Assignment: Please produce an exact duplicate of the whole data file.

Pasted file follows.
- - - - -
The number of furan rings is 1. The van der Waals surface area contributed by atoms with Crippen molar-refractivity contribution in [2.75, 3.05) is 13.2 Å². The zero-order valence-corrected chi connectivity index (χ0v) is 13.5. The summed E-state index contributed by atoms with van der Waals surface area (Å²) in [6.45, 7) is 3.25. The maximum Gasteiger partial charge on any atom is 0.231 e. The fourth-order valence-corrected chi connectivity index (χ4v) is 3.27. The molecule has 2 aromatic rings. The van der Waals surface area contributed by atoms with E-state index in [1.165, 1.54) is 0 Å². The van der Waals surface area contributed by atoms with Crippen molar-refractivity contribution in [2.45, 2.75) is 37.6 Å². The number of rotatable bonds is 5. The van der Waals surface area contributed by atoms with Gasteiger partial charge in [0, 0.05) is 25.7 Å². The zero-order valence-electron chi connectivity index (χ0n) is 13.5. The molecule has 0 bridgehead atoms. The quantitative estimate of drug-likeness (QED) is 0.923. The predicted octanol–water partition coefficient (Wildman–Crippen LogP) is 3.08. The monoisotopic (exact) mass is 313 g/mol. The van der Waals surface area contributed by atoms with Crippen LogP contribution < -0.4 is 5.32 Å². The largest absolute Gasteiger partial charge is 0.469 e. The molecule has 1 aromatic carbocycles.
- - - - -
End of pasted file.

The number of furan rings is 1. The van der Waals surface area contributed by atoms with Crippen molar-refractivity contribution in [2.75, 3.05) is 13.2 Å². The zero-order valence-corrected chi connectivity index (χ0v) is 13.5. The summed E-state index contributed by atoms with van der Waals surface area (Å²) in [6.45, 7) is 3.25. The maximum Gasteiger partial charge on any atom is 0.231 e. The fourth-order valence-corrected chi connectivity index (χ4v) is 3.27. The molecule has 2 aromatic rings. The van der Waals surface area contributed by atoms with E-state index in [1.165, 1.54) is 0 Å². The van der Waals surface area contributed by atoms with Crippen molar-refractivity contribution in [2.45, 2.75) is 37.6 Å². The number of rotatable bonds is 5. The van der Waals surface area contributed by atoms with Gasteiger partial charge in [0, 0.05) is 25.7 Å². The zero-order valence-electron chi connectivity index (χ0n) is 13.5. The molecule has 0 bridgehead atoms. The quantitative estimate of drug-likeness (QED) is 0.923. The predicted octanol–water partition coefficient (Wildman–Crippen LogP) is 3.08. The monoisotopic (exact) mass is 313 g/mol. The van der Waals surface area contributed by atoms with Crippen LogP contribution < -0.4 is 5.32 Å². The largest absolute Gasteiger partial charge is 0.469 e. The molecule has 1 aromatic carbocycles.